Moreover, when the importance of IP is diminished or dismissed altogether, its protection is afforded different levels of enforcement not on par with that of physical property.  But the concept of property should not be rooted in its physical existence.  Owning property is a contract that provides the title-holder specific rights that lead to economic benefits, not simply a plot of land. In that way, intellectual property is no different than any other form of property. 

Senator Paul gets it. In his remarks – previewed as “what could be the most significant talk on Internet freedom this year” by the Heritage Foundation’s Robert Bluey – Paul declared, “There are some libertarians who don’t believe in copyright. I am not one of them. I think you have to protect intellectual property.”

Senator Paul’s comments reveal that not only do some libertarians get IP wrong, but that all property needs protection and enforcement thereof. As evidenced by over 200 years of practice, patent, trademark and copyright protections promote the general welfare and lead to great economic advantages by driving innovation and developing capital. The end result comes in the form of countless benefits from millions of IP-intensive jobs, billions in exports and trillions in GDP spilling over to the rest of society.

Property, including intellectual property, is preeminent and deserves strong protections.

May 29th, 2012 at 12:53 pm
The New Math of Alternative Energy
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In a recent commentary piece here at CFIF, I noted how the green energy initiatives that President Obama has repeatedly sold as the cure for the nation’s economic ailments have been shown to lead to economic ruin in places like Spain. For those who still doubt that a similar outcome will result stateside, this piece of representative math, courtesy of the Heritage Foundation’s David Kreutzer, should give pause:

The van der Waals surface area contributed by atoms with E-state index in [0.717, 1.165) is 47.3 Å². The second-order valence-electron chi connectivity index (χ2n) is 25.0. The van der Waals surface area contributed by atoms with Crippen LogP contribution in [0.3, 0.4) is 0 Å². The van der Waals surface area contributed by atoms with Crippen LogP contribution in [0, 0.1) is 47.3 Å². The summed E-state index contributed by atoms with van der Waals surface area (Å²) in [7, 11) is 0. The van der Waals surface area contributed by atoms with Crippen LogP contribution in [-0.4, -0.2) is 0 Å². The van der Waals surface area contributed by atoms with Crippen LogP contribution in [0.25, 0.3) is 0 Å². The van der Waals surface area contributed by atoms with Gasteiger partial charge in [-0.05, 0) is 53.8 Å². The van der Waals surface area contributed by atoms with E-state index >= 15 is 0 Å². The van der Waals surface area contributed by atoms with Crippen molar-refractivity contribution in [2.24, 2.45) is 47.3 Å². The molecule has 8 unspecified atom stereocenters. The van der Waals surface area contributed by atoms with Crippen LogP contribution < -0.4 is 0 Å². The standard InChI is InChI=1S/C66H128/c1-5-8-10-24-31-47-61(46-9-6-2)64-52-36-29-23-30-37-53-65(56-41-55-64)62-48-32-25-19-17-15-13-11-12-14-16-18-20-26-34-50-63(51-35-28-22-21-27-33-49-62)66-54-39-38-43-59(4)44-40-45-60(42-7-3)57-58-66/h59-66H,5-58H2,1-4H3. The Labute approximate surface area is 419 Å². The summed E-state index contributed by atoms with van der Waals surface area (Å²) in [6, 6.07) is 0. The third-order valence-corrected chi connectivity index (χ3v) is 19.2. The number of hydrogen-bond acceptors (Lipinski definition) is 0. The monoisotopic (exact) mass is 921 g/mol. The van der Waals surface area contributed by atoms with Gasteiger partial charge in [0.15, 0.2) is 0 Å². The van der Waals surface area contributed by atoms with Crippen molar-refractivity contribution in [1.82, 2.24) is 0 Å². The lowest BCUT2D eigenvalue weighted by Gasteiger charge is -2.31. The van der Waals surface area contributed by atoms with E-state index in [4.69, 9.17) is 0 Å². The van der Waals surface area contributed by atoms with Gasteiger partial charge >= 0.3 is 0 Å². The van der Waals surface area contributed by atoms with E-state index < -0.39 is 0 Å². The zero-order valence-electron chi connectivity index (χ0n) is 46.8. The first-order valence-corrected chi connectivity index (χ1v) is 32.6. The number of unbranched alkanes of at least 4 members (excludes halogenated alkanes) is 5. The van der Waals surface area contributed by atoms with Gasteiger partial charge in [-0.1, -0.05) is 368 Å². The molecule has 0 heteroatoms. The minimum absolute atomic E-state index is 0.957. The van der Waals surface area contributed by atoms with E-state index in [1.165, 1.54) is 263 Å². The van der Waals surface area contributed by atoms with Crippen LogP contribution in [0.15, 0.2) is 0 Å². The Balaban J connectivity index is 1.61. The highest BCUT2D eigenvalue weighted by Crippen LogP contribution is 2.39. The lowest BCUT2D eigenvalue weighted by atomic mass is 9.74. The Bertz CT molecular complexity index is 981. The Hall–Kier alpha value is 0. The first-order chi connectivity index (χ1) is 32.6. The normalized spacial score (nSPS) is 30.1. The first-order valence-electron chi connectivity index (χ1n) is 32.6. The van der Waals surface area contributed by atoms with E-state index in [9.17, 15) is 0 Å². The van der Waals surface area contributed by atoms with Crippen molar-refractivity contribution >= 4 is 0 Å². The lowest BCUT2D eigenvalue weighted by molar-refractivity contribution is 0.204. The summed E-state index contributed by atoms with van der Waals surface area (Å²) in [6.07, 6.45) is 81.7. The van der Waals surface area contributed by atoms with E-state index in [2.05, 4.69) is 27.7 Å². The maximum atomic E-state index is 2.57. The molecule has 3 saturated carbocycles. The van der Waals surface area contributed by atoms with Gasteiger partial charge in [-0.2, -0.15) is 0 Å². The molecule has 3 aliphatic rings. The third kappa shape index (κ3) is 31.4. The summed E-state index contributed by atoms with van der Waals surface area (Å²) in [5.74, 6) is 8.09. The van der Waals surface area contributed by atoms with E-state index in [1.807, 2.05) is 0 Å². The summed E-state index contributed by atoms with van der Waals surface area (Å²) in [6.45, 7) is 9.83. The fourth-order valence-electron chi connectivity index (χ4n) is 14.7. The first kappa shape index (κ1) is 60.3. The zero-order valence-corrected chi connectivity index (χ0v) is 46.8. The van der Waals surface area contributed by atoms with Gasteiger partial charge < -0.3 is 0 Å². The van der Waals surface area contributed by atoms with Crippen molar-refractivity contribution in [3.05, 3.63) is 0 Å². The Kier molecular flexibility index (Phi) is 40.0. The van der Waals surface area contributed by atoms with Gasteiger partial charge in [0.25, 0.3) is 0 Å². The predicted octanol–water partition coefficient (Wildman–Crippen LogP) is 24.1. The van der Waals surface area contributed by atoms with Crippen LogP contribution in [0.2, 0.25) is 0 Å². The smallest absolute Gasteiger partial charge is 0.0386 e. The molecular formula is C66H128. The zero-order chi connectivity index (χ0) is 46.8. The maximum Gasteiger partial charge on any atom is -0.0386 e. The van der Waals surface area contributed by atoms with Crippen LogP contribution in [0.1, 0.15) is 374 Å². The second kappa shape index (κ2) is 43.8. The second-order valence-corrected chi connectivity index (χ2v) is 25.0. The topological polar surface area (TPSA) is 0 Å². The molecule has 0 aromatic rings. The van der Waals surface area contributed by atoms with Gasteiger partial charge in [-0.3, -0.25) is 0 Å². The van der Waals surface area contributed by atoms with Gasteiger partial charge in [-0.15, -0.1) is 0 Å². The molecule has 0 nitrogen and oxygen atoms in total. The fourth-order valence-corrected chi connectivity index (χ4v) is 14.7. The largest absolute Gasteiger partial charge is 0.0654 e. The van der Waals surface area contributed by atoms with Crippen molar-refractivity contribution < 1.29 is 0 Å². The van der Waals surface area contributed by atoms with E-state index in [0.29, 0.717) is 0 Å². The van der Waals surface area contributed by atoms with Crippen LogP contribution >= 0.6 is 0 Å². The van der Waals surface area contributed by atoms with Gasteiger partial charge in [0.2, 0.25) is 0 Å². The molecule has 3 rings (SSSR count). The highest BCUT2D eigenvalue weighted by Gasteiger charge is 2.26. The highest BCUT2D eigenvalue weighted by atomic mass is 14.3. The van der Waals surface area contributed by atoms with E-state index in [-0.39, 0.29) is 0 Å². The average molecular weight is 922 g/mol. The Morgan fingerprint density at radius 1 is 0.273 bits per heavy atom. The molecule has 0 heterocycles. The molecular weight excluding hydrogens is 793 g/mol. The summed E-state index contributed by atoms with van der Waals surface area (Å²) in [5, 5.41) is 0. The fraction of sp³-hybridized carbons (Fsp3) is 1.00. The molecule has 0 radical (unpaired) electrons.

In a speech at a wind-turbine blade manufacturer in Iowa, President Obama called for extending two sets of subsidies that turn energy economics upside down and force higher costs on consumers and taxpayers.

The first extension is for the production tax credit (PTC), which is set to expire at the end of the year. It provides wind-energy producers with a subsidy of about 40 percent of the wholesale cost of electricity. So, when a wind-energy producer sells $50 worth of electricity, Uncle Sam adds another $20 for a total revenue of $70 to the producer.

The second extension is for the Advanced Energy Manufacturing Credit—originally funded in President Obama’s “stimulus” bill. This 30 percent credit cuts the cost of $100 worth of equipment to just $70.

So there you have it. Fifty dollars of actual revenue is bumped up to $70 with the PTC and $100 of costs are cut to $70 after the special tax credit. That is, $50 = $100 after taxpayers make up the difference.

Imagine for a moment if the federal government was proposing to use taxpayer dollars to double the incoming revenue of major Wall Street investment firms. It would rightly be denounced as the worst kind of crony capitalism. So why should the reaction be any different when that money is going into windmills?

May 4th, 2012 at 7:54 am
Podcast: SCOTUS and Arizona’s Illegal Immigration Law
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In an interview with CFIF, Matt Mayer, Visiting Fellow at The Heritage Foundation and a former U.S. Department of Homeland Security official, talks about the Arizona Immigration Law, oral arguments before the U.S. Supreme Court and the state of terrorism threats in America.

Listen to the interview here.

April 19th, 2012 at 5:31 pm
Free Online: Heritage’s Guide to the Constitution

A delightful surprise in my inbox today from the Heritage Foundation: